Lots of us treat chrysanthemums as disposable plants. Maybe that's necessary in small gardens and with less hardy chrysanthemum types. Even in cold climates, however, some chrysanthemums can live outdoors for many years. Go to a noteworthy plant store to get a wider choice of the thousands of varieties. I have an old, unnamed (to me) daisy-form chrysanthemum that has proven to be a beautiful and long-lasting plant, though late-blooming. A cottage garden type with brownish pink petals and gold discs, pictured at top left, it flowers every year.
Each spring, a circle of new offshoots appears around each plant. I thin these once they are about two inches high, digging them out carefully so that I have a main stem with a few inches of scant roots. Then I pot them up to give to others, or transplant them to other parts of the garden in freshly prepared soil. This seems to rejuvenate them as well as to propagate them.
In February, 2005, I found stems of mine sticking out above the snow, with dried flowerheads still on. Some impulse guided me to pick them and search for seeds. (Daisy-form chrysanthemums make seeds more readily than pom-poms.) What might be in the gene pool? I crumbled the flower heads onto a piece of white paper. Using a magnifying glass (well, just my nearsighted eyes peering over my glasses) and a pair of tweezers I poked around and set obvious chaff to one side, and found about ten little tube-shaped brown seeds about the size of pepper flakes from a pepper grinder.
I planted them a in recycled market pack and commercial seed starting mix and grew them under lights, getting six little plants within a few weeks. There is no telling what color or size the flowers will be. That is the fun of it. In April they went into a cold frame outdoors, still in the market pack, and in June I planted them in a newly dug part of the garden, where they became strong very fast. One died (maybe got eaten by a bug or stepped on by me), and five grew on.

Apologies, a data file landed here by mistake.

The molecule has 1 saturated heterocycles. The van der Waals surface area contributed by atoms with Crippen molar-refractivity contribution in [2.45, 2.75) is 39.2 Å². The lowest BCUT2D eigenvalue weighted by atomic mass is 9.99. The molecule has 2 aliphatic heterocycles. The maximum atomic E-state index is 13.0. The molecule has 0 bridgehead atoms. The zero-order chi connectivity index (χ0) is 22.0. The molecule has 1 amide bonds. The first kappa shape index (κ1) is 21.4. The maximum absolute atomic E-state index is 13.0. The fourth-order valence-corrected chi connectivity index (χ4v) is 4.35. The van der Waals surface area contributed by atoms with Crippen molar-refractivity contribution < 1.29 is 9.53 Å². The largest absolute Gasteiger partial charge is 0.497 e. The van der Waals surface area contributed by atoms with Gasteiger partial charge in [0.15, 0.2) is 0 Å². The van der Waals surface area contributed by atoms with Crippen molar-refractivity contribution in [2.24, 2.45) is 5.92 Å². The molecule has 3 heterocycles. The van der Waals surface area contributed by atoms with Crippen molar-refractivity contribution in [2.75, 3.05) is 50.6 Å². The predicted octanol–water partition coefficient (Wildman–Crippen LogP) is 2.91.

From plant to plant, the leaves vary in size and shape. One formed flower buds and bloomed but the others will need another year. The one that bloomed is quite pretty but not remarkable, with a central gold disk and a triple ring of pinkish petals fading to beige in the centers. It is pictured on the left, the second down. The flat foliage is strong and healthy. It was fun to see it open at last, and I anticipate seeing the others unfold next year.
As of July, all the plants have come back very strongly. Growing straight and tall, they will take over the garden if I let them. Those I pinched back have branched well. All are are budded and ready to bloom in a few weeks.
As of early October, I can see that all the plants will bloom. The buds are showing color and should soon be open. This makes them slightly later than most other chrysanthemums in local gardens.
Now it is early November and all the plants have bloomed. Here are the results, pictured on the green background. Two are pale pinkish lavender, indistinguishable from each other, and they are very strong growers (bottom right). Two are yellowish with a flush of pale brown, large, and floriferous, shown on the bottom left. And one, the cutest, is a plain, butter-yellow daisy (top right) My experiment did not make chrysanthemum history but it was very rewarding to see and grow the results. If I find any seeds in February I'll plant them.
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